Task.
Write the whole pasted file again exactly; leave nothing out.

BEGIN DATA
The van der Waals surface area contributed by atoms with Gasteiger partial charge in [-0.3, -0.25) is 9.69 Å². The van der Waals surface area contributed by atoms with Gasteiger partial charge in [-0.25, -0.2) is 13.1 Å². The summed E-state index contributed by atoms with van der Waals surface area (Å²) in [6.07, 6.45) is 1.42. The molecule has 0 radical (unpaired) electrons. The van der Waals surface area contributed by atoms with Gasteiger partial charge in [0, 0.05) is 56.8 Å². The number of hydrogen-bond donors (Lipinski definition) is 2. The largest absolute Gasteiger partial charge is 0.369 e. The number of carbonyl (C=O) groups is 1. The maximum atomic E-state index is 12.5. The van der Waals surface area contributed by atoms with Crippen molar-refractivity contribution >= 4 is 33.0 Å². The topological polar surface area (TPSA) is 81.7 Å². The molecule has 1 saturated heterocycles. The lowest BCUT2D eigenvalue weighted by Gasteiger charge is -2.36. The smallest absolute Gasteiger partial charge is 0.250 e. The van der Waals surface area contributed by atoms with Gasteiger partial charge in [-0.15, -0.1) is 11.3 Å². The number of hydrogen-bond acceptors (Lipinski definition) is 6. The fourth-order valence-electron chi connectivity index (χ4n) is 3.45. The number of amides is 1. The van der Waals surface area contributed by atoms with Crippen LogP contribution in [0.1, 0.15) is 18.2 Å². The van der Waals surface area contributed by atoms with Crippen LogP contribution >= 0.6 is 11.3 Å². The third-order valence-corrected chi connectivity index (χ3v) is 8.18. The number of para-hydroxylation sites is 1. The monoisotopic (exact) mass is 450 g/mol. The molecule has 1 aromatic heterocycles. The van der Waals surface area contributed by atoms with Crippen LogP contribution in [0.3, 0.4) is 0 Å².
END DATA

The van der Waals surface area contributed by atoms with Gasteiger partial charge in [-0.3, -0.25) is 9.69 Å². The van der Waals surface area contributed by atoms with Gasteiger partial charge in [-0.25, -0.2) is 13.1 Å². The summed E-state index contributed by atoms with van der Waals surface area (Å²) in [6.07, 6.45) is 1.42. The molecule has 0 radical (unpaired) electrons. The van der Waals surface area contributed by atoms with Gasteiger partial charge in [0, 0.05) is 56.8 Å². The number of hydrogen-bond donors (Lipinski definition) is 2. The largest absolute Gasteiger partial charge is 0.369 e. The number of carbonyl (C=O) groups is 1. The maximum atomic E-state index is 12.5. The van der Waals surface area contributed by atoms with Crippen molar-refractivity contribution >= 4 is 33.0 Å². The topological polar surface area (TPSA) is 81.7 Å². The molecule has 1 saturated heterocycles. The lowest BCUT2D eigenvalue weighted by Gasteiger charge is -2.36. The smallest absolute Gasteiger partial charge is 0.250 e. The van der Waals surface area contributed by atoms with Gasteiger partial charge in [-0.15, -0.1) is 11.3 Å². The number of hydrogen-bond acceptors (Lipinski definition) is 6. The fourth-order valence-electron chi connectivity index (χ4n) is 3.45. The number of amides is 1. The van der Waals surface area contributed by atoms with Crippen LogP contribution in [0.1, 0.15) is 18.2 Å². The van der Waals surface area contributed by atoms with Crippen LogP contribution >= 0.6 is 11.3 Å². The third-order valence-corrected chi connectivity index (χ3v) is 8.18. The number of para-hydroxylation sites is 1. The monoisotopic (exact) mass is 450 g/mol. The molecule has 1 aromatic heterocycles. The van der Waals surface area contributed by atoms with Crippen LogP contribution in [0.3, 0.4) is 0 Å².